Sesamoids are 2 small bones underneith your first metatarasal head. They are shapped like small jelly beans that are flattened on one side. They help the functioning of the flexor tendon and help transmit weight bearing forces to your first metatarsal head.
If you have pain under neith your 1st metarasl head you could have a sesamoid injury. Sesamoid injuries are often associated with activities requiring increased pressure on the foot, such as tennis, basketball, running, and football. Podiatrists diagnose and treat various foot problems, including sesamoid injuries.
Types of Sesamoid Injuries
Sesamoid injuries can involve the bones, tendons, and surrounding tissue in the joint. Sesamoiditis is an injury involving inflammation of the sesamoid bones and tendons. A sesamoid fracture is an acute or chronic fracture in the sesamoid bone. Turf toe is an injury to the soft tissue surrounding the big toe joint.
Sesamoid Injury Causes
Sesamoid injuries can be caused by landing too hard on the foot after a fall or jump. Cracks in the sesamoid bones can be caused by wear and tear on the foot over time. People with high arches are at risk for developing sesamoid injuries. Frequently wearing high heels can also be a contributing factor.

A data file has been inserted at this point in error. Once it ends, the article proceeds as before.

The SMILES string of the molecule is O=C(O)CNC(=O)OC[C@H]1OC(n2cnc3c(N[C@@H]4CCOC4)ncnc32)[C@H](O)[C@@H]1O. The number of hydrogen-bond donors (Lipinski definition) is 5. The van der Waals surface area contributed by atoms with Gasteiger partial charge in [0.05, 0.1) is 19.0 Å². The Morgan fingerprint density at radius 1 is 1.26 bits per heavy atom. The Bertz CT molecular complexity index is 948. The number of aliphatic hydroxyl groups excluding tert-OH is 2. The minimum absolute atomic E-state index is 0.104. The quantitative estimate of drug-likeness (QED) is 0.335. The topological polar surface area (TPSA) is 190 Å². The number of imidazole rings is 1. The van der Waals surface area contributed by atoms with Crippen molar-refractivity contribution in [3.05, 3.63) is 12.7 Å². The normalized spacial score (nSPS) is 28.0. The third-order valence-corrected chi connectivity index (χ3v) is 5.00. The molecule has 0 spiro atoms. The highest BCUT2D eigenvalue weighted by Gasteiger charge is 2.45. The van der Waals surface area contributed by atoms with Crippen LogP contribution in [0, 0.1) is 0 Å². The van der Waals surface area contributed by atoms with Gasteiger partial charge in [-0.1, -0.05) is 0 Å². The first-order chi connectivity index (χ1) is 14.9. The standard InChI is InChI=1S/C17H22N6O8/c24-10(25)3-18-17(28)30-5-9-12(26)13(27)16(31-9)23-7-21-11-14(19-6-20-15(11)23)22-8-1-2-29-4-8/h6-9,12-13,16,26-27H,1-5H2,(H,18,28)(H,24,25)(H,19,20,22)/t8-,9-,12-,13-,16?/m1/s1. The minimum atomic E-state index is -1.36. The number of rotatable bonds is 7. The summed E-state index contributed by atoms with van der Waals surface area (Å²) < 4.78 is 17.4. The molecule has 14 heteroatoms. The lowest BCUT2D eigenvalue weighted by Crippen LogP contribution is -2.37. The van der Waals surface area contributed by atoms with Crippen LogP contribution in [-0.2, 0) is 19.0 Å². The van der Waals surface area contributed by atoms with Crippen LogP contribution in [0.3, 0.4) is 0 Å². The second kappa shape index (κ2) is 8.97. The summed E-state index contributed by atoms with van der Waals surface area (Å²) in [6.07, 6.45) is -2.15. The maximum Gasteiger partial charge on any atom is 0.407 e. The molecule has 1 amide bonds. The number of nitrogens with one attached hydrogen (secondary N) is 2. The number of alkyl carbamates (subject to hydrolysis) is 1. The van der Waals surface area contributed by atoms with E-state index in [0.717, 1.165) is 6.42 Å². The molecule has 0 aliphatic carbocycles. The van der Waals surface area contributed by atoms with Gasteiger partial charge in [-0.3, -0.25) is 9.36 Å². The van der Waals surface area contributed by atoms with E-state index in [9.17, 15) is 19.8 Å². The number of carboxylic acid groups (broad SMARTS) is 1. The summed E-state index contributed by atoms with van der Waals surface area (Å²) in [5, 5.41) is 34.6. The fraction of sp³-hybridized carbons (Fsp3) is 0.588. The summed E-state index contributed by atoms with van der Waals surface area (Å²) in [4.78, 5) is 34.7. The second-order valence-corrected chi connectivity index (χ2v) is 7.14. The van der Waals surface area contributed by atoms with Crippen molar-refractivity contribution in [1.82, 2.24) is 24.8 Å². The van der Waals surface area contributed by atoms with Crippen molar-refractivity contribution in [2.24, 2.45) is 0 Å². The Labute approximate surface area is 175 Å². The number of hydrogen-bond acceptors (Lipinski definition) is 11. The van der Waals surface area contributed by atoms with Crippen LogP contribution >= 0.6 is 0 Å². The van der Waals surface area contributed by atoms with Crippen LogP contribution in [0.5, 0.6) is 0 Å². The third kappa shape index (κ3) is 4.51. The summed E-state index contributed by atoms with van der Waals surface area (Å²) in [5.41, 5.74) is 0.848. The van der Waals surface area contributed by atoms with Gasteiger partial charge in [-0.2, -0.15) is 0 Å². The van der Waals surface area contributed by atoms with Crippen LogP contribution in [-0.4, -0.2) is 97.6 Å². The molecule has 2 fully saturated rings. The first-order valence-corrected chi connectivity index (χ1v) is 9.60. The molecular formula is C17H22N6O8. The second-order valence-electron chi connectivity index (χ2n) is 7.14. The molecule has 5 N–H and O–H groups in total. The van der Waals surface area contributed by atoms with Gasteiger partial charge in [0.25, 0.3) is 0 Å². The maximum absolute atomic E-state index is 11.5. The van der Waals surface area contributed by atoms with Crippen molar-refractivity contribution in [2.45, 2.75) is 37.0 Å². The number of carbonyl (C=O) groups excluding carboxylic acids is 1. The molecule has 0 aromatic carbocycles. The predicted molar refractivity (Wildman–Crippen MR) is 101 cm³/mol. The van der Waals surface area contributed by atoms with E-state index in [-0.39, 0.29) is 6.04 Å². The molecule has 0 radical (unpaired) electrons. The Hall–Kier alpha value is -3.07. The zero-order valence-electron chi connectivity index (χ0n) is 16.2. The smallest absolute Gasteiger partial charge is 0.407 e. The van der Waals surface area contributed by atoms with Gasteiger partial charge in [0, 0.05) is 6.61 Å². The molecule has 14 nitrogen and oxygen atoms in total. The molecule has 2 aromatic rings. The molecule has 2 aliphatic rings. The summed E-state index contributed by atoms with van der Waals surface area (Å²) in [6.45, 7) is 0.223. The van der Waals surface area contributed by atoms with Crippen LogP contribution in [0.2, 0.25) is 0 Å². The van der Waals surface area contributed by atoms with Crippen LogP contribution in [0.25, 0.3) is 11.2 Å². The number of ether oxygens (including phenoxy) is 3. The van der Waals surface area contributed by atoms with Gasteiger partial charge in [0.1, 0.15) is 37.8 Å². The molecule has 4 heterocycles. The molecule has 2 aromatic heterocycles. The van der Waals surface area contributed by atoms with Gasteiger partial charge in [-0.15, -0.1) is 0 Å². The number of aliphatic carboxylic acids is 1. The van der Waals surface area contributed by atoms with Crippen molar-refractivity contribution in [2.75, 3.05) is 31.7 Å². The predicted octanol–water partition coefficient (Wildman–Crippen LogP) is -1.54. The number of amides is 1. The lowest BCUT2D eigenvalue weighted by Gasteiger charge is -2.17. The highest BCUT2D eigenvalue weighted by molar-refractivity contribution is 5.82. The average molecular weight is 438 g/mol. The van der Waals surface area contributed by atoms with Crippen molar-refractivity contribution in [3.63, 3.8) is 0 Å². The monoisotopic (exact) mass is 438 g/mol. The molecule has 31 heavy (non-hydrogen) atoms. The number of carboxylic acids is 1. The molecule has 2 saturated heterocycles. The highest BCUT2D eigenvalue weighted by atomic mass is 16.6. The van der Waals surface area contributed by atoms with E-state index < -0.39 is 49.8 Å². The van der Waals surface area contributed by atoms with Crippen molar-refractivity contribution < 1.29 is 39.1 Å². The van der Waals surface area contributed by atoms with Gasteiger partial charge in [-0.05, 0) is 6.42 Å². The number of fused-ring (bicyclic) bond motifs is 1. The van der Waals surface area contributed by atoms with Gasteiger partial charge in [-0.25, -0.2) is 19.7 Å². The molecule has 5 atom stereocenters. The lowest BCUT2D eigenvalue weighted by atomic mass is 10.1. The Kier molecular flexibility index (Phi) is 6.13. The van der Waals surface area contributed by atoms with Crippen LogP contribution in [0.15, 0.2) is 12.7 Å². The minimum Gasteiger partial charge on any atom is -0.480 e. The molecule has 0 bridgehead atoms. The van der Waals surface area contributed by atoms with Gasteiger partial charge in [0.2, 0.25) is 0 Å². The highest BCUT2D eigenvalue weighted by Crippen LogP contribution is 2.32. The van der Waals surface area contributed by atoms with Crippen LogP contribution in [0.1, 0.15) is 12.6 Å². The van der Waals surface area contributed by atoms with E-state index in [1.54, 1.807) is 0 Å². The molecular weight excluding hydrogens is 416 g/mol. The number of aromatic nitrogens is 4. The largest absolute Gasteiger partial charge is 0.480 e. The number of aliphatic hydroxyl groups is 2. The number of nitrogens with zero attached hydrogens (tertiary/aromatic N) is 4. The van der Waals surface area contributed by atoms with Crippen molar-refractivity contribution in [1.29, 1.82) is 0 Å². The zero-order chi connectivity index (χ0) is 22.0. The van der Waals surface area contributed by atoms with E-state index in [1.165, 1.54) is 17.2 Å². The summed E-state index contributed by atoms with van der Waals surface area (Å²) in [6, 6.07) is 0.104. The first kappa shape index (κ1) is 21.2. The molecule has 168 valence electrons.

Sesamoid Injury Symptoms
The most common symptom of a sesamoid injury is pain when you move your big toe, stand, run, jump, or walk. With a fracture, the pain will be immediate, whereas with sesamoiditis, pain may develop gradually. A sesamoid injury may be painful for weeks to months. Bruising and swelling may or may not be present.
Sesamoid Injury Diagnosis
If you think you have a sesamoid injury, see a podiatrist for proper diagnosis and treatment. Your podiatrist will ask about your symptoms, activities, and medical history and examine your foot. To diagnose your foot problem, your podiatrist may order X-rays and laboratory tests.
Sesamoid Injury Treatment
Inflammation and pain are treated with oral medications or steroid injections. A pad may be placed in your shoe to cushion the sesamoid area or offload it. Your foot may be placed in a cast and crutches may be used to take pressure off of your foot. The rehabilitation period following immobilization may include physical therapy, such as therapeutic exercises and ultrasound therapy. Your podiatrist may recommend surgery if your symptoms persist after nonsurgical treatment.
A sesamoid injury can affect your day-to-day activities and make every day activities painful. Get relief today by scheduling an appointment with a podiatrist . Here at Advanced Foot and Ankle a podiatrist can provide all the relief you need, with relatively little expense or hassle.
Advanced Foot and Ankle